A lack of oxygen carried deep into the lungs means the mucus can’t be coughed up. The chest pain and shortness of breath can get worse. The carbon dioxide presence is perhaps the most dangerous. When this pneumonia symptom happens, get to a doctor pronto.
Mucus is a substance the body produces to lubricate different things. Sometimes it produces too much, in which case the body sneezes it out, coughs it up, or blows it out the nose. When it’s trapped in the lungs, it must be coughed up.
This mucus will be clear to yellowish in color. This means an infection is present. Ordinarily, mucus is clear to light green in color. This buildup of mucus can be dangerous when you can’t draw in enough breath to cough it up. It will fill the lungs until you can’t breathe. Get to the doctor ASAP.
6. Appetite Loss
It’s normal to have a loss of appetite when you’re sick. It’s doubly hard when you have pneumonia, and you’re blowing your nose, coughing, and the muscles are tired from pushing the mucus out. Add to that not being able to chew, swallow, and breathe at the same time.
The snag to this is that the body isn’t getting the nutrition it needs to strengthen the immune system and fight off the infection. Without the energy that food provides, the body hasn’t the energy of its own.
While the loss of appetite isn’t dangerous, it’s an unnecessary complication and is one of the pneumonia symptoms. It can also be a side effect of some pneumonia medications. Try to get down as much chicken or bone broth as possible along with orange juice. This helps fight off infections and illnesses.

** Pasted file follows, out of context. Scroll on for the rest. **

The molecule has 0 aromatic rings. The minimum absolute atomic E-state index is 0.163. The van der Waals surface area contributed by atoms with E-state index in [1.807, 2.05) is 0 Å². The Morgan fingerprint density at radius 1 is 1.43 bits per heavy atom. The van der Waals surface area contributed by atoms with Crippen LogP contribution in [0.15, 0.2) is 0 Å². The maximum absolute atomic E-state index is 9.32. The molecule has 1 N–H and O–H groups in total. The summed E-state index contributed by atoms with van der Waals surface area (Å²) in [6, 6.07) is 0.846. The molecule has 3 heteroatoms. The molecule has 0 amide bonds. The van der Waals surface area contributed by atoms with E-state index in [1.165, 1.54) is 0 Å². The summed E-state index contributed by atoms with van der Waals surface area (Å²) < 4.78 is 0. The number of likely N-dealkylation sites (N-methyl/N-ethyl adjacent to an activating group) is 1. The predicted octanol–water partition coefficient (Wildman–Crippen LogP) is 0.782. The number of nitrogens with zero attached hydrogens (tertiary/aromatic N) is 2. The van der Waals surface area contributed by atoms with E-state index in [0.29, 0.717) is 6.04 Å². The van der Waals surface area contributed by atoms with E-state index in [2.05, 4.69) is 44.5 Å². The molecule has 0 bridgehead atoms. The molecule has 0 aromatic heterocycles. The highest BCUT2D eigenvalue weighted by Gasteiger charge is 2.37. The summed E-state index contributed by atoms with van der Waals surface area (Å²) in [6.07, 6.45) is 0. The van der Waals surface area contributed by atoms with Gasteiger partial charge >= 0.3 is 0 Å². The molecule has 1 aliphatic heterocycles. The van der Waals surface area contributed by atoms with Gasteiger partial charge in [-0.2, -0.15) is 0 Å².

7. No Energy And Fatigue
One of the most worrisome pneumonia symptoms is lack of energy and fatigue. It stands to reason that with the muscles sore from coughing and nose-blowing, the struggle to breathe, and loss of appetite, the body will be worn out. Fatigue is also a side effect of some pneumonia medications.
Fatigue and lack of energy don’t endanger the pneumonia patient like anxiety would. However, if the body is too tired to cough up the mucus or fight off a fever, then the pneumonia symptoms will worsen. It will take longer for the body to fight off the illness.
8. Nausea And Vomiting
Nausea and vomiting are common with fevers. It’s also common when the body is pushing hard to cough up the mucus filling the lungs. The body’s muscles clench so hard to expel the mucus that sometimes the contents of the stomach follow. The snag to this is that vomiting further dehydrates the body.
This makes the pneumonia symptoms worse. A well-hydrated body can fight off infections and make the mucus more fluid and thus more easily expelled. When the stomach can’t even hold water down, the pneumonia is harder to get rid of.
Part of pneumonia symptoms is confusion. The pneumonia patient will feel dazed. The person won’t be able to walk steadily, reach for something and miss it by a mile, make an informed decision, or even punch in a number into a phone. Part of this confusion is due to fever, part of the nervous system being overcome by pneumonia, and part of some side effects from medications.
The brain is a complex thing, but it can be overcome by certain illnesses or conditions. Pneumonia is one of them. Until the malady is gone, the pneumonia patient should remain in bed unless going to the bathroom. S/he could do her/himself harm by trying to move around.